To permit selection of the individual memory banks by the row and column address strobe signals, each of the memory banks 60, 62, 64, 66, 68, 70, 72 and 74 includes a row address strobe input 60r, 62r, 64r, 66r, 68r, 70r, 72r and 74r, respectively, and a column address strobe input 60c, 62c, 64c, 66c, 68c, 70c, 72c and 74c, respectively. The strobe and write-enable multiple-bit bus 32 includes a plurality of conductors, each conductor being arranged to convey a respective different row and column address strobe signal. More specifically, conductor 76 is coupled to the row address strobe inputs 60r and 62r and conductor 78 is coupled to the column address strobe inputs 60c and 62c. Hence, over conductors 76 and 78, the row and column address strobe signals select the first memory bank 52. Similarly, conductor 80 is coupled to the row address strobe inputs 64r and 66r and conductor 82 is coupled to column address strobe inputs 64c and 66c for selecting the second memory bank 54. Conductor 84 is coupled to the row address strobe inputs 68r and 70r and conductor 86 is coupled to the column address strobe inputs 68c and 70c for selecting the third memory bank 56. Lastly, conductor 88 is coupled to the row address strobe inputs 72r and 74r and conductor 90 is coupled to the column address strobe inputs 72c and 74c for selecting the fourth memory bank 58. Hence, the row address strobe inputs of the upper and lower memories of each respective memory bank are coupled together to enable each memory bank to receive its own respective row address strobe signal when addressed and the column address strobe inputs of the first and second memories of each of the respective memory banks are coupled together to enable each memory bank to receive its own respective column address strobe signal when addressed.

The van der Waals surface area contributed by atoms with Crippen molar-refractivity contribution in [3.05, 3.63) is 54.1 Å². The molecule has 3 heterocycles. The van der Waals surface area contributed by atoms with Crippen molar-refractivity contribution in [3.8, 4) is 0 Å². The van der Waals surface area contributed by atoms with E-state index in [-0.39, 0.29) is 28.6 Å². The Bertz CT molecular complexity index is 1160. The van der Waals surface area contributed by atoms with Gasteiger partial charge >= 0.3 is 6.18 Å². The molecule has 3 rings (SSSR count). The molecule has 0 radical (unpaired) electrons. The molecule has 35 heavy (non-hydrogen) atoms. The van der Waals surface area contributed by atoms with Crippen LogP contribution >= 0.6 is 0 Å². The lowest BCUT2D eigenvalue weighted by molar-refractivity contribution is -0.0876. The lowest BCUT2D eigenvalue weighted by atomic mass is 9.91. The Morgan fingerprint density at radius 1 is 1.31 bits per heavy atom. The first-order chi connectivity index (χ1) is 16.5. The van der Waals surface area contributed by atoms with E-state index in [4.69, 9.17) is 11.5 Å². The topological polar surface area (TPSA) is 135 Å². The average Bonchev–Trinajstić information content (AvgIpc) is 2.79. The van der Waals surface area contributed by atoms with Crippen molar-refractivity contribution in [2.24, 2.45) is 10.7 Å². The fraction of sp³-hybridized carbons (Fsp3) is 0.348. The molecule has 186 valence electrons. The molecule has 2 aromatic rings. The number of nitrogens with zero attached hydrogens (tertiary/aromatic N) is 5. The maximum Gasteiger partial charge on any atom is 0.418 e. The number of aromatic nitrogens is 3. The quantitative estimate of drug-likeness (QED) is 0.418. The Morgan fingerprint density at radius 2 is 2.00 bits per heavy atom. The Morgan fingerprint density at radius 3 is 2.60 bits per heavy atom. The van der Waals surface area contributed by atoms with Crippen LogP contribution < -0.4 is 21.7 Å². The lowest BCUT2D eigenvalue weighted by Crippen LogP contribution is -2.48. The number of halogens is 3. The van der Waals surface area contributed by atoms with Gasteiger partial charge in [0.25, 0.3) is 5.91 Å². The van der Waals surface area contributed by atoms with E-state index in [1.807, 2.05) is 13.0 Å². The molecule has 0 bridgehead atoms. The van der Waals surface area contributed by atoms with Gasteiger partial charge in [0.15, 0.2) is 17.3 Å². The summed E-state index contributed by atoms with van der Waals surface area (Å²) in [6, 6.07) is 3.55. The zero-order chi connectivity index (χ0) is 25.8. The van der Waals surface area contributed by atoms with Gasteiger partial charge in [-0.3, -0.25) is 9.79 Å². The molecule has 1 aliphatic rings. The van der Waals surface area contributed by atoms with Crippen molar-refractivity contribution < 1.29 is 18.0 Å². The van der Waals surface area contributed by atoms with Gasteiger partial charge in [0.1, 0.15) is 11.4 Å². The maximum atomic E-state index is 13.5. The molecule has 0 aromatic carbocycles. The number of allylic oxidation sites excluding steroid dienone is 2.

Lastly, each of the memories 60, 62, 64, 66, 68, 70, 72 and 74 includes a write-enable input 60w, 62w, 64w, 66w, 68w, 70w, 72w and 74w. As can be noted in the Figure, the write-enable inputs of the upper memories 60, 64, 68 and 72 are all coupled together for receiving in parallel a write-enable signal from the memory control unit 10 over the write-enable bus 32 on bus conductor 92. Also, the write-enable inputs of each of the lower memories 62, 66, 70 and 74 are coupled together for receiving in parallel a lower write-enable signal from the memory control unit 10 over the strobe and write-enable bus 32 on conductor 94.